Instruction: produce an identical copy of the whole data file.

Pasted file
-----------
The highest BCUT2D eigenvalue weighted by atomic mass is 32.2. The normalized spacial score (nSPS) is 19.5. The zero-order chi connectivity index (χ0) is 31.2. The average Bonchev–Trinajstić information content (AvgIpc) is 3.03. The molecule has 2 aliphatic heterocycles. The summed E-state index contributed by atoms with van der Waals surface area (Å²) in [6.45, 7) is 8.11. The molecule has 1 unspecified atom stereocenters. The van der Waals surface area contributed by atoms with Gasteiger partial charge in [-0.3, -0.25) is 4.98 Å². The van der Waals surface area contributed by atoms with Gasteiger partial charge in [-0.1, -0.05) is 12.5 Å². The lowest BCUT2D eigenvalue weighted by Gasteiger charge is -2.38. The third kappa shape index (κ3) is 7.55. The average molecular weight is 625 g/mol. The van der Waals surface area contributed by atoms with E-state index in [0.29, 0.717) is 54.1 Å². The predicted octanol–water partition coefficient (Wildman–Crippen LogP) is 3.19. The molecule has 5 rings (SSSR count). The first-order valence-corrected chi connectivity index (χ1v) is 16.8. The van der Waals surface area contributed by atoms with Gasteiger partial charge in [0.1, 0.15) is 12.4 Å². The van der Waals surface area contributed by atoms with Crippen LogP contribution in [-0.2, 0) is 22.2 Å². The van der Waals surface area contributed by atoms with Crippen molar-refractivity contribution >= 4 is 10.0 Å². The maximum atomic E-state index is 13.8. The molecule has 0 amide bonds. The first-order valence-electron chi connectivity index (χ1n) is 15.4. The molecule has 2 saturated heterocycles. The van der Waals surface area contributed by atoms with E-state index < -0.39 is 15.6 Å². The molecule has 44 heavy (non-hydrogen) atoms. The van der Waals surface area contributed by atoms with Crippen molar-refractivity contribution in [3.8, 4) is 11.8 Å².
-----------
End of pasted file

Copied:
The highest BCUT2D eigenvalue weighted by atomic mass is 32.2. The normalized spacial score (nSPS) is 19.5. The zero-order chi connectivity index (χ0) is 31.2. The average Bonchev–Trinajstić information content (AvgIpc) is 3.03. The molecule has 2 aliphatic heterocycles. The summed E-state index contributed by atoms with van der Waals surface area (Å²) in [6.45, 7) is 8.11. The molecule has 1 unspecified atom stereocenters. The van der Waals surface area contributed by atoms with Gasteiger partial charge in [-0.3, -0.25) is 4.98 Å². The van der Waals surface area contributed by atoms with Gasteiger partial charge in [-0.1, -0.05) is 12.5 Å². The lowest BCUT2D eigenvalue weighted by Gasteiger charge is -2.38. The third kappa shape index (κ3) is 7.55. The average molecular weight is 625 g/mol. The van der Waals surface area contributed by atoms with E-state index in [0.29, 0.717) is 54.1 Å². The predicted octanol–water partition coefficient (Wildman–Crippen LogP) is 3.19. The molecule has 5 rings (SSSR count). The first-order valence-corrected chi connectivity index (χ1v) is 16.8. The van der Waals surface area contributed by atoms with Gasteiger partial charge in [0.1, 0.15) is 12.4 Å². The van der Waals surface area contributed by atoms with Crippen LogP contribution in [-0.2, 0) is 22.2 Å². The van der Waals surface area contributed by atoms with Crippen molar-refractivity contribution >= 4 is 10.0 Å². The maximum atomic E-state index is 13.8. The molecule has 0 amide bonds. The first-order valence-electron chi connectivity index (χ1n) is 15.4. The molecule has 2 saturated heterocycles. The van der Waals surface area contributed by atoms with E-state index < -0.39 is 15.6 Å². The molecule has 44 heavy (non-hydrogen) atoms. The van der Waals surface area contributed by atoms with Crippen molar-refractivity contribution in [3.8, 4) is 11.8 Å².